The Annual Town Election is set for Tuesday, May 23 when polls will be open from 7 a.m. to 8 p.m. at Nantucket High School.
We reached out to the four candidates vying for the two open seats on the Select Board this year to introduce themselves to voters and share their platform. Their responses are below. Stay tuned for more candidate questions in the coming days.
I’m Tom Dixon and I hope you’ll consider voting for me for Select Board next Tuesday. I first moved here in 1999 with my mom and have since gone off on a few sojourns, but Nantucket has a very sneaky way of pulling you back into its orbit. Over the years on Nantucket I worked for Stephen Swift Furniture, did computer/tech work, and later found my passion in government and politics. Previously, I worked on a presidential campaign and state and local races. In 2017, I was appointed legislative liaison by our State Representative, Dylan Fernandes. We worked closely with the Town, the Select Board, island nonprofits, and island stakeholders on legislative priorities for the Town/County. This included Home Rule petitions, budget amendments, as well as on hundreds of constituent cases for assistance with state government (just one example of a case would be assisting an islander to with an unemployment claim). Read Dixon's full response here.
All Nantucketers know we live in a special place. In many regards, the Island is doing very well. However, Nantucket is at a crossroads, and our Island and community face unprecedented pressure. I am a physician and scientist by training. I have experience and decades of community service to the Island. I was chair and a member of the Board of Health for twelve years. I was chair of the Tick-borne Disease Committee and served as a director of the Shellfish Association, Maria Mitchell Association, and PASCON, as well as on the Vestry of St. Paul's Church. I have also volunteered for Meals on Wheels. And now, the Select Board. Experience is important – so is action. When I was a candidate six months ago, I pledged to the Nantucket community that I would listen to everyone, raise questions that need to be answered, research the issues and analyze all the data, and, when appropriate, challenge conventional thinking. Above all, I will put Nantucket and its people first. I believe I have kept my pledge. I have also often voted in opposition to my Select Board colleagues. Read MacNab's full response here.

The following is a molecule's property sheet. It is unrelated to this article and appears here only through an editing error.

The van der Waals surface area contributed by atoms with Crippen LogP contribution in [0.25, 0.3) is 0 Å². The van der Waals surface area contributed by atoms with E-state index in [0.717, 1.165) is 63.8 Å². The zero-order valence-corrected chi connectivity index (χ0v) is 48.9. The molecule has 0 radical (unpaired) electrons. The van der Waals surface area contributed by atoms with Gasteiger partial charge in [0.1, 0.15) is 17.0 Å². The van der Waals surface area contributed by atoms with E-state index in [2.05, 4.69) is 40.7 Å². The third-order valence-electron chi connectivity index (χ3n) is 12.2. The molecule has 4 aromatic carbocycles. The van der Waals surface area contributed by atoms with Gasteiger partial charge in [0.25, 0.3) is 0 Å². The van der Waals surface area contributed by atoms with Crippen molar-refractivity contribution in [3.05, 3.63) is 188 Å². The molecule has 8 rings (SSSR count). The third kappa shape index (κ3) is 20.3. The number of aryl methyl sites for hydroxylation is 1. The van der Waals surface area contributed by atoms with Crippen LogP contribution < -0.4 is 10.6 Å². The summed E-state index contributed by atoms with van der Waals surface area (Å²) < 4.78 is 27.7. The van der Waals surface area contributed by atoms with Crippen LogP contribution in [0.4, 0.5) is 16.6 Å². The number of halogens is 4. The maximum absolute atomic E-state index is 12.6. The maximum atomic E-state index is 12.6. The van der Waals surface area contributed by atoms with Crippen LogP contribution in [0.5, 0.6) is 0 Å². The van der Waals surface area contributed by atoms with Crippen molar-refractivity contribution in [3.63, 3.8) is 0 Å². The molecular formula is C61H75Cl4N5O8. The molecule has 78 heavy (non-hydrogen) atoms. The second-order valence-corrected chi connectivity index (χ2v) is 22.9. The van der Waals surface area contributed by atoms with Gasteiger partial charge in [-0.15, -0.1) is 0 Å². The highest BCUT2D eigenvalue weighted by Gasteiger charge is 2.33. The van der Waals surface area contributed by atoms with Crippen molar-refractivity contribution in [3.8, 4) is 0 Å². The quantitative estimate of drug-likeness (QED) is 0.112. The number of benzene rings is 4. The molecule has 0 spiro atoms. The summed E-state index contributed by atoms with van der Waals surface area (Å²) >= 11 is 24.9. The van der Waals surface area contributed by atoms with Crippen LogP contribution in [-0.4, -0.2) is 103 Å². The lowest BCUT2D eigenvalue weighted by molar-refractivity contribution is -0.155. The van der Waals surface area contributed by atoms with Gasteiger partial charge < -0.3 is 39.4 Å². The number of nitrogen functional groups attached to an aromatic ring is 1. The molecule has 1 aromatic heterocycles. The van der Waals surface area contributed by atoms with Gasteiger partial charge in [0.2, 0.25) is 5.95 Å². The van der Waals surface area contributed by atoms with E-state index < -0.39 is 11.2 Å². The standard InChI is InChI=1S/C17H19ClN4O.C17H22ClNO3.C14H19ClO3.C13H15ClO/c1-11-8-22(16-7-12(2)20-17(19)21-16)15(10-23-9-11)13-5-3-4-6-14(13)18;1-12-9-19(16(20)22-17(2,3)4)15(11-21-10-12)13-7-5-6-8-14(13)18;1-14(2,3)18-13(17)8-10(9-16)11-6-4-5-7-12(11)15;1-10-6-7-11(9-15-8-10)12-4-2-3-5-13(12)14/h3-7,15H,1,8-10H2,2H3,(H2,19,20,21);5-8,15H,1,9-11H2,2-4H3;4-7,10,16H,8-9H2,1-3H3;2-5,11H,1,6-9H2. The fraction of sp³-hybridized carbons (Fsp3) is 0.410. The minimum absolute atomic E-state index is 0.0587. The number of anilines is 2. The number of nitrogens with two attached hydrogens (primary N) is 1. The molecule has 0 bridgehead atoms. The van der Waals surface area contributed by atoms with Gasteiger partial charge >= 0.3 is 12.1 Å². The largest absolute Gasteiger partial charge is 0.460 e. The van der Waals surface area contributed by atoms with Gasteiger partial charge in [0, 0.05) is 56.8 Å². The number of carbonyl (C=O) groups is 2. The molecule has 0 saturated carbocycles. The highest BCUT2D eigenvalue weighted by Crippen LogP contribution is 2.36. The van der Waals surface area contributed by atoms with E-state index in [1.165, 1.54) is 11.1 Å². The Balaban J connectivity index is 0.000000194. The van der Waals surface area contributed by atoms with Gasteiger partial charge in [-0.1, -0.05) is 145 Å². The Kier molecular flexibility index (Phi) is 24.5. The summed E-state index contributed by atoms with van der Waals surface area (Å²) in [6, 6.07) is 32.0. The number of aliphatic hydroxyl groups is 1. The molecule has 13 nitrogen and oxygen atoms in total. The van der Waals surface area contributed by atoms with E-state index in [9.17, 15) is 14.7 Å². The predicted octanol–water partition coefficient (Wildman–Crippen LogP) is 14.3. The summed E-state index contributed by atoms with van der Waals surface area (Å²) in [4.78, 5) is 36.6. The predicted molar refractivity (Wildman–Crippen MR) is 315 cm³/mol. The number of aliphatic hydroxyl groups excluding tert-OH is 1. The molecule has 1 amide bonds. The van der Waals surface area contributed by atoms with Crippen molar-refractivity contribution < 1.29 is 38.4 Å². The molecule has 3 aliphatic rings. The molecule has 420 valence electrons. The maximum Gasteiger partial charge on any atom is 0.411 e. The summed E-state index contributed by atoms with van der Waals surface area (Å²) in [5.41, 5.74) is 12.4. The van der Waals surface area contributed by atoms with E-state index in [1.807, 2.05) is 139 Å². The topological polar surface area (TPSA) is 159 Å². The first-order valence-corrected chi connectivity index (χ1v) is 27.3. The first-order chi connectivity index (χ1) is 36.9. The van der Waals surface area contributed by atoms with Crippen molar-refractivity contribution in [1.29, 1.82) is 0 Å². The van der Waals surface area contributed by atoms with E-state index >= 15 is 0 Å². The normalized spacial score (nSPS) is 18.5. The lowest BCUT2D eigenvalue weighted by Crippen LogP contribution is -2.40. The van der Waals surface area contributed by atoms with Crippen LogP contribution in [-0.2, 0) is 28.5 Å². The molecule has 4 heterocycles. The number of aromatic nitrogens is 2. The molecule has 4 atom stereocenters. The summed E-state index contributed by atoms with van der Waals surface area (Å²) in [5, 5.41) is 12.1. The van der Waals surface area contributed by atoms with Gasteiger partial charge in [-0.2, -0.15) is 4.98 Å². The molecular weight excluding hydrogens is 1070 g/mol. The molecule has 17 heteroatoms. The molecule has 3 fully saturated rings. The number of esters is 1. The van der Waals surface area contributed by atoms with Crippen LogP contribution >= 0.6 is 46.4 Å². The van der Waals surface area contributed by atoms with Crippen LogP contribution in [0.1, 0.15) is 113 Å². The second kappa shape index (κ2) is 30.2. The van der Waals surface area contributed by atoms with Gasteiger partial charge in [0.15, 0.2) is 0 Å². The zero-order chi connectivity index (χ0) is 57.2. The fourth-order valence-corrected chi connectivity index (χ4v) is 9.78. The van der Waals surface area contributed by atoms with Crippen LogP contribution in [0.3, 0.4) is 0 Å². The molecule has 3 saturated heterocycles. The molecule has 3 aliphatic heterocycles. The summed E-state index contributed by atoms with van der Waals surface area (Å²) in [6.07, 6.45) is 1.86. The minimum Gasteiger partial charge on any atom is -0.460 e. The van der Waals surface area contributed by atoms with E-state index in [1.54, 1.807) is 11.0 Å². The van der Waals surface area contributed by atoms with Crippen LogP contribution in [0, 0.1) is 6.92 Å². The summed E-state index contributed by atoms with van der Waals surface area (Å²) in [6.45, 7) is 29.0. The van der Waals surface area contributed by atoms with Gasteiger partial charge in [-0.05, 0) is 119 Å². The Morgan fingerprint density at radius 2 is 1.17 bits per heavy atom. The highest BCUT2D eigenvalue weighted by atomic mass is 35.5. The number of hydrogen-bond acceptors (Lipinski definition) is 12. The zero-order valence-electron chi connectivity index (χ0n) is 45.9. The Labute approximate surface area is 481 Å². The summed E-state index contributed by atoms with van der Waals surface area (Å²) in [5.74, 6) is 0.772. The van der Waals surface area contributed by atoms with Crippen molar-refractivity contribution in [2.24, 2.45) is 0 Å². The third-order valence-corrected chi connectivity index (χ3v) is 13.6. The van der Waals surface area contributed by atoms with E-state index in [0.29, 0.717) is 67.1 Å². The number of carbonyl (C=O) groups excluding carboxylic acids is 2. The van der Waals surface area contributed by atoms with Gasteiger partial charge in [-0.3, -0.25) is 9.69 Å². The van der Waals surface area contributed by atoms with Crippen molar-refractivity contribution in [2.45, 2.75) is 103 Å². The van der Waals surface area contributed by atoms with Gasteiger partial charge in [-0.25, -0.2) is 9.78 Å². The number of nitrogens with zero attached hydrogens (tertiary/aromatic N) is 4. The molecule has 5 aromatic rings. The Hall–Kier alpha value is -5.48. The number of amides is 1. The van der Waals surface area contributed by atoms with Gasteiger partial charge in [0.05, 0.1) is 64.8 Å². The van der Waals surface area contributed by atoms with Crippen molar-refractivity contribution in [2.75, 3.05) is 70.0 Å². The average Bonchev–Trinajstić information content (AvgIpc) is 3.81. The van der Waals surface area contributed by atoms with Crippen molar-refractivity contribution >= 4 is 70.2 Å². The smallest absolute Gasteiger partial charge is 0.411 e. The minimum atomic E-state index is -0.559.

My name is Kathy Richen. Over the years I have said, “Nantucket’s not for everyone,” so many times. This is true, and yet, Nantucket is good for those who choose to live here and make Nantucket work for them. Our extremely diverse population is an amazing bonus, one that our visitors are sometimes surprised at. Our diversity demands that our town government always be flexible when dealing with the needs of this community, always looking for ways to adapt to the needs of all and that is where I will strive to make a difference as a member of The Select Board. As we all know, diversity can pose difficult situations, situations that are difficult to solve. I believe my extensive background as a Town of Nantucket employee has prepared me for this position. My career in the finance department began in 1991 with retirement in 2016. I served as operations coordinator for the finance department and risk manager for the town in general. I now prepare the financials for the Community Preservation Committee, a part time position. Read Richen's full response here.
My platform has been the same since the every first time I pulled papers to run for the Select Board. I believe like most forms of government that we see today, we are trying to do more and more things for people that they should be able to do for themselves, the government isn't the solution, it's the problem. We need to focus on the basic services local governments are designed to provide: schools, fire, police, water/sewer etc. The idea of relying on the government for more and more services is just creating more dependency that is not sustainable. We need to focus on the basic infrastructure of the town first, like maybe fixing the roads that are declining exponentially. Looking to the future for hiring and retaining town employees, something that is way over due, moreover, creating housing for town employees before anyone else. Let the private sector solve its own housing problems as most business do. I would challenge state government to come up with more money to solve these problems instead of just mandating more and more from the local tax payer.